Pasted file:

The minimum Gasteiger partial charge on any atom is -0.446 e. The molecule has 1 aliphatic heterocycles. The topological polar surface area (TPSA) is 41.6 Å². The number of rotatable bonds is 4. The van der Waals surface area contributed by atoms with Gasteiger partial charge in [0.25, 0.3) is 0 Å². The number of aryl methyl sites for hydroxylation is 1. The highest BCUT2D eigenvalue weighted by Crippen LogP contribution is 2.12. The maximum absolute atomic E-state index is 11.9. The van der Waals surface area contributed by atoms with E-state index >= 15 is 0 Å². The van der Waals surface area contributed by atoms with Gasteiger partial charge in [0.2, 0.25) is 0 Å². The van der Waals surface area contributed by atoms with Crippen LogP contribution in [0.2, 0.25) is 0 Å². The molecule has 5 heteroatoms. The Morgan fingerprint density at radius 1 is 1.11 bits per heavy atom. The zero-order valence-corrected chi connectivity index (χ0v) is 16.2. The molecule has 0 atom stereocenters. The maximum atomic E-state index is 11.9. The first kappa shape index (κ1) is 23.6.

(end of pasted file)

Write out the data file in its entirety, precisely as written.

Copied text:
The minimum Gasteiger partial charge on any atom is -0.446 e. The molecule has 1 aliphatic heterocycles. The topological polar surface area (TPSA) is 41.6 Å². The number of rotatable bonds is 4. The van der Waals surface area contributed by atoms with Gasteiger partial charge in [0.25, 0.3) is 0 Å². The number of aryl methyl sites for hydroxylation is 1. The highest BCUT2D eigenvalue weighted by Crippen LogP contribution is 2.12. The maximum absolute atomic E-state index is 11.9. The van der Waals surface area contributed by atoms with E-state index >= 15 is 0 Å². The van der Waals surface area contributed by atoms with Gasteiger partial charge in [0.2, 0.25) is 0 Å². The van der Waals surface area contributed by atoms with Crippen LogP contribution in [0.2, 0.25) is 0 Å². The molecule has 5 heteroatoms. The Morgan fingerprint density at radius 1 is 1.11 bits per heavy atom. The zero-order valence-corrected chi connectivity index (χ0v) is 16.2. The molecule has 0 atom stereocenters. The maximum atomic E-state index is 11.9. The first kappa shape index (κ1) is 23.6.